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Take this code, typical node js example of a Http server, to which I've added a delay of 5 seconds to simulate some async work taking place somewhere else:

const http = require('http');

const hostname = '127.0.0.1';
const port = 8080;

http.createServer((req, res) => {
  setTimeout(()=>{
      res.writeHead(200, { 'Content-Type': 'text/plain' });
      res.end('Hello World\n');
  },5000);
}).listen(port, hostname, () => {
  console.log(`Server running at http://${hostname}:${port}/`);
});

What I would expect is that when I open 5 tabs, let's say with a delay of half a second between opening each, the server should "respond" to each tab more or less with this timings:

t=0s - I open first tab
t=0.5s - I open second tab
t=1s - I open third tab
...
t=5s - First tab stops loading, server has replied
t=5.5s - Second tab stops loading, server has replied
t=6s - Third tab stops loading, server has replied
t=6.5s - Fourth tab stops loading, server has replied
t=7s - Fifth tab stops loading, server has replied

However, the behaviour I'm seeing is the following:

t=0s - I open first tab
t=0.5s - I open second tab
t=1s - I open third tab
...
t=5s - First tab stops loading, server has replied
t=10s - Second tab stops loading, server has replied
t=15s - Third tab stops loading, server has replied
t=20s - Fourth tab stops loading, server has replied
t=25s - Fifth tab stops loading, server has replied

As if the subsequent requests weren't starting to run until the first one has finished. Am I missing something here? I thought the whole point of Node JS was to be able to run async taks from a single thread?

share|improve this question
1  
FYI, you also have to watch out for favicon requests which browsers like to make along with a page request which can also complicate matters. – jfriend00 Mar 6 at 11:06
up vote 16 down vote accepted

The problem isn't your code or Node.js -- it's how you set up your test.

You wrongly assumed that your browser would make 5 concurrent requests, which is not happening. Different browsers have different behaviors, but typically browsers limit to a very low number the maximum amount of simultaneous connections to a single origin. The HTTP spec gives a suggest maximum. I was actually quite surprised to see Chrome only opening 1 single connection to localhost, as I know Chrome opens 6 to other origins -- just learned something new!

Use a different tool to run your test, one that you can control and know for sure that it's making concurrent requests. Then you'll see the expected behavior.

As an example, I ran your code and tested with Apache Benchmark as shown below. The parameters indicate: -n 10 is to make 10 requests, -c 10 is to use concurrency 10 (ie, make all the ten requests concurrently). As you can see in the results below, the total time taken for all the requests was ~5s (and "time per request" 0.5s):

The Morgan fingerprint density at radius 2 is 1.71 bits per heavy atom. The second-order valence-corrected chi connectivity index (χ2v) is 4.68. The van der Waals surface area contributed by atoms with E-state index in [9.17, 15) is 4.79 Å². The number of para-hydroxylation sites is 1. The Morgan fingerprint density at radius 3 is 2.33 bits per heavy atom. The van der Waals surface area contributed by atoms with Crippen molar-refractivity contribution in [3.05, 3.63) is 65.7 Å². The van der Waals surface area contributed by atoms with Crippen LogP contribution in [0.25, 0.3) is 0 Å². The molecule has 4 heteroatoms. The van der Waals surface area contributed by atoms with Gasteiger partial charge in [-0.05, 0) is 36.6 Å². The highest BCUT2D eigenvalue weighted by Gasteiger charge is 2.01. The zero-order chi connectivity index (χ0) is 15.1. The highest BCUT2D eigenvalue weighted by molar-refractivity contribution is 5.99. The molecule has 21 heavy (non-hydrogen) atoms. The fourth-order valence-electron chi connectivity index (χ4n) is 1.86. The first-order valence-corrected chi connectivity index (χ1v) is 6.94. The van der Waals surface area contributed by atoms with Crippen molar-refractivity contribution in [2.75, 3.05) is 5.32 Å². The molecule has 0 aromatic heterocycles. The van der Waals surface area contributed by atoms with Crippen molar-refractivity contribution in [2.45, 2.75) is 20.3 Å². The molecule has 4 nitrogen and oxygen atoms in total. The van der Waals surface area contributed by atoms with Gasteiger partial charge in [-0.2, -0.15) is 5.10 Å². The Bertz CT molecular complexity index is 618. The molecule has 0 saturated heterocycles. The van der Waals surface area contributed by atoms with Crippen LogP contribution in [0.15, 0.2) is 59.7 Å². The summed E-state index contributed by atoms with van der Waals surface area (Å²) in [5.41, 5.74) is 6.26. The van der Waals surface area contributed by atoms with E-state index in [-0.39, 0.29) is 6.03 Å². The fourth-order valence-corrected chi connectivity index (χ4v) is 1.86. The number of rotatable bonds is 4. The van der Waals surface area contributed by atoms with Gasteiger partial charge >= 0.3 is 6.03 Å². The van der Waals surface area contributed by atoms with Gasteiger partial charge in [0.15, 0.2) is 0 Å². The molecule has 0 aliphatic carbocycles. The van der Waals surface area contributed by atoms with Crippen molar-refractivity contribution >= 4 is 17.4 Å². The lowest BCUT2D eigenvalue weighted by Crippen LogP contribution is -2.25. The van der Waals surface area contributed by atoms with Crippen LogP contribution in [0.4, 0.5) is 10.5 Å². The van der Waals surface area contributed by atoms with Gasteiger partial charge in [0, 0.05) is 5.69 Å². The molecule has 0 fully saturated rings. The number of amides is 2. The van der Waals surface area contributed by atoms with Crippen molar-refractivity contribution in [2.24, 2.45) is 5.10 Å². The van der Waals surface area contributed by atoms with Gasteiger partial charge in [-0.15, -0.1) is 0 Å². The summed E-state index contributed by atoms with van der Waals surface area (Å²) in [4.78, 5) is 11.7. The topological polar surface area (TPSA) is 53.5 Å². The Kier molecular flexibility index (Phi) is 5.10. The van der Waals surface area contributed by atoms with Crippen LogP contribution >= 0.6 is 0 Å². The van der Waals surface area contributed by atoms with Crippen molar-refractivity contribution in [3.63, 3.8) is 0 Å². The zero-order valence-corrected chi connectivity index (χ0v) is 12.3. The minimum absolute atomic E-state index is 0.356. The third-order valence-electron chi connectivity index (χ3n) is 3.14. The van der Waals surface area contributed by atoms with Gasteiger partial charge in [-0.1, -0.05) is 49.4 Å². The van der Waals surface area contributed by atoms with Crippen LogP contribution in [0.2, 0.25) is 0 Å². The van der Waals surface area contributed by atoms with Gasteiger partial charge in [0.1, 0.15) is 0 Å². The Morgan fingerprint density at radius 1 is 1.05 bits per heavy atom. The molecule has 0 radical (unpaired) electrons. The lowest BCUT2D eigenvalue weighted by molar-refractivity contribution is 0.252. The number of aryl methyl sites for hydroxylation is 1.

~ $ ab -n 10 -c 10 http://127.0.0.1:8080/
This is ApacheBench, Version 2.3 <$Revision: 1663405 $>
Copyright 1996 Adam Twiss, Zeus Technology Ltd, http://www.zeustech.net/
Licensed to The Apache Software Foundation, http://www.apache.org/

Benchmarking 127.0.0.1 (be patient).....done


Server Software:
Server Hostname:        127.0.0.1
Server Port:            8080

Document Path:          /
Document Length:        12 bytes

Concurrency Level:      10
Time taken for tests:   5.019 seconds
Complete requests:      10
Failed requests:        0
Total transferred:      1130 bytes
HTML transferred:       120 bytes
Requests per second:    1.99 [#/sec] (mean)
Time per request:       5019.151 [ms] (mean)
Time per request:       501.915 [ms] (mean, across all concurrent requests)
Transfer rate:          0.22 [Kbytes/sec] received

Connection Times (ms)
              min  mean[+/-sd] median   max
Connect:        0    0   0.1      0       0
Processing:  5017 5018   0.3   5018    5018
Waiting:     5008 5008   0.2   5008    5009
Total:       5018 5018   0.2   5019    5019
ERROR: The median and mean for the total time are more than twice the standard
       deviation apart. These results are NOT reliable.

Percentage of the requests served within a certain time (ms)
  50%   5019
  66%   5019
  75%   5019
  80%   5019
  90%   5019
  95%   5019
  98%   5019
  99%   5019
 100%   5019 (longest request)
share|improve this answer
4  
The OP can also look in the network tab of the Chrome debugger to see when the requests are actually sent to the server. The timeline in the network tab of the debugger there will tell the WHOLE story. – jfriend00 Mar 6 at 11:03
    
You are very right sir, tried having chrome, firefox and edge side by side and refreshing the page on each browser, and I got expected results!! Also thanks for taking the time to test it and post results! Ace answer, this is why I live SO :) – Ruben Serrate Mar 6 at 11:05
    
@jfriend00 Yep true, it didn't even cross my mind that I'd be a browser issue though! – Ruben Serrate Mar 6 at 11:07
    
@RubenSerrate - Yeah, browsers try to protect the simultaneous load put on any given host by web pages. I'm not sure the whole history there, but each browser has connection limits coded into it for this purpose and it can really confuse your own testing if you don't realize that's what is going on. – jfriend00 Mar 6 at 11:09
    
There's only one concurrent connection because all of the connections lead to the same URL, not because it's on localhost. – Jan Dvorak Mar 6 at 17:25

Seems this only happens in some browsers, I tried with safari, and it works as expected. So I guess that Chrome would limit the number of same requests to the same resource at the same time

share|improve this answer
    
Firefox is doing it too (blocking the number of connections to the same host) – Ruben Serrate Mar 6 at 11:06
    
@RubenSerrate you'r right – wong2 Mar 6 at 11:07

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